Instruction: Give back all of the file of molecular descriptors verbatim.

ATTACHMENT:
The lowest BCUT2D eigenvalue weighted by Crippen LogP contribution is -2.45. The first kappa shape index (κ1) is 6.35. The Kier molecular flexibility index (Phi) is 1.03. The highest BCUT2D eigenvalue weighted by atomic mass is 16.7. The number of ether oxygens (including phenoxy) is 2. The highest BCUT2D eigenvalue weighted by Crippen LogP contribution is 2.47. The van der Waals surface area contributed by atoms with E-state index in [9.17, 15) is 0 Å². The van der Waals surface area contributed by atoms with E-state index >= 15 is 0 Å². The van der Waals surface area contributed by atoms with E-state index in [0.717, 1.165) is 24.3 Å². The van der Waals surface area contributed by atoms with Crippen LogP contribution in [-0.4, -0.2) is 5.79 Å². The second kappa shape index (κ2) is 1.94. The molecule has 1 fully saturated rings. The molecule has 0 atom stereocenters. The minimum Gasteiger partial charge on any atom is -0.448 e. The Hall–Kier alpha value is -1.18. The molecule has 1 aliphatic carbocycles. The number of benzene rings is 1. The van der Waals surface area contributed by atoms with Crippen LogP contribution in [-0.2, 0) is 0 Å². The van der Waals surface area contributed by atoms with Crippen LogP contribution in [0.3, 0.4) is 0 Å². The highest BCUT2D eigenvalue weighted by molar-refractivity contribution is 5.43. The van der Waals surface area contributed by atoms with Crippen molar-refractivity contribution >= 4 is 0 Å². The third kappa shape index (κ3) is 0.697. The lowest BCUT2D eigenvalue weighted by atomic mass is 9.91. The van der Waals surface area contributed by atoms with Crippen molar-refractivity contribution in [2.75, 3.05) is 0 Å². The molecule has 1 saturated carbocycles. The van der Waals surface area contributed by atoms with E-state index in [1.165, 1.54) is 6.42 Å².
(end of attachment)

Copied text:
The lowest BCUT2D eigenvalue weighted by Crippen LogP contribution is -2.45. The first kappa shape index (κ1) is 6.35. The Kier molecular flexibility index (Phi) is 1.03. The highest BCUT2D eigenvalue weighted by atomic mass is 16.7. The number of ether oxygens (including phenoxy) is 2. The highest BCUT2D eigenvalue weighted by Crippen LogP contribution is 2.47. The van der Waals surface area contributed by atoms with E-state index in [9.17, 15) is 0 Å². The van der Waals surface area contributed by atoms with E-state index >= 15 is 0 Å². The van der Waals surface area contributed by atoms with E-state index in [0.717, 1.165) is 24.3 Å². The van der Waals surface area contributed by atoms with Crippen LogP contribution in [-0.4, -0.2) is 5.79 Å². The second kappa shape index (κ2) is 1.94. The molecule has 1 fully saturated rings. The molecule has 0 atom stereocenters. The minimum Gasteiger partial charge on any atom is -0.448 e. The Hall–Kier alpha value is -1.18. The molecule has 1 aliphatic carbocycles. The number of benzene rings is 1. The van der Waals surface area contributed by atoms with Crippen LogP contribution in [-0.2, 0) is 0 Å². The van der Waals surface area contributed by atoms with Crippen LogP contribution in [0.3, 0.4) is 0 Å². The highest BCUT2D eigenvalue weighted by molar-refractivity contribution is 5.43. The van der Waals surface area contributed by atoms with Crippen molar-refractivity contribution >= 4 is 0 Å². The third kappa shape index (κ3) is 0.697. The lowest BCUT2D eigenvalue weighted by atomic mass is 9.91. The van der Waals surface area contributed by atoms with Crippen molar-refractivity contribution in [2.75, 3.05) is 0 Å². The molecule has 1 saturated carbocycles. The van der Waals surface area contributed by atoms with E-state index in [1.165, 1.54) is 6.42 Å².